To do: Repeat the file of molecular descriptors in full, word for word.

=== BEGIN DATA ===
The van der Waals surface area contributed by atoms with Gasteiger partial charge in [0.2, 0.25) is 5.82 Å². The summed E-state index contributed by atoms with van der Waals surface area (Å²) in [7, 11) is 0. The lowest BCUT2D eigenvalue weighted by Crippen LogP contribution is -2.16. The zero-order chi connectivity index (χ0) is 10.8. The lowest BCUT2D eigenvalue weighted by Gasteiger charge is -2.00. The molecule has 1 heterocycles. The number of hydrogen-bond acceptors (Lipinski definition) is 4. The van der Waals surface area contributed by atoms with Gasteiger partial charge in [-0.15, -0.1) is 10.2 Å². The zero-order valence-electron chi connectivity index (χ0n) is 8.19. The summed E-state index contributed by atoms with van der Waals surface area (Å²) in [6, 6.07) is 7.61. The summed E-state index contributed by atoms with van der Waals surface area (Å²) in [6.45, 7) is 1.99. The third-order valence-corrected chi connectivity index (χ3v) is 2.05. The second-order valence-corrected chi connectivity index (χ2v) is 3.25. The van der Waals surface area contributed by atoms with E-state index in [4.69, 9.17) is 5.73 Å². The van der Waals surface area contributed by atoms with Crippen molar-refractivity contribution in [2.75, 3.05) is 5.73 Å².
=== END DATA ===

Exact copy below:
The van der Waals surface area contributed by atoms with Gasteiger partial charge in [0.2, 0.25) is 5.82 Å². The summed E-state index contributed by atoms with van der Waals surface area (Å²) in [7, 11) is 0. The lowest BCUT2D eigenvalue weighted by Crippen LogP contribution is -2.16. The zero-order chi connectivity index (χ0) is 10.8. The lowest BCUT2D eigenvalue weighted by Gasteiger charge is -2.00. The molecule has 1 heterocycles. The number of hydrogen-bond acceptors (Lipinski definition) is 4. The van der Waals surface area contributed by atoms with Gasteiger partial charge in [-0.15, -0.1) is 10.2 Å². The zero-order valence-electron chi connectivity index (χ0n) is 8.19. The summed E-state index contributed by atoms with van der Waals surface area (Å²) in [6, 6.07) is 7.61. The summed E-state index contributed by atoms with van der Waals surface area (Å²) in [6.45, 7) is 1.99. The third-order valence-corrected chi connectivity index (χ3v) is 2.05. The second-order valence-corrected chi connectivity index (χ2v) is 3.25. The van der Waals surface area contributed by atoms with E-state index in [4.69, 9.17) is 5.73 Å². The van der Waals surface area contributed by atoms with Crippen molar-refractivity contribution in [2.75, 3.05) is 5.73 Å².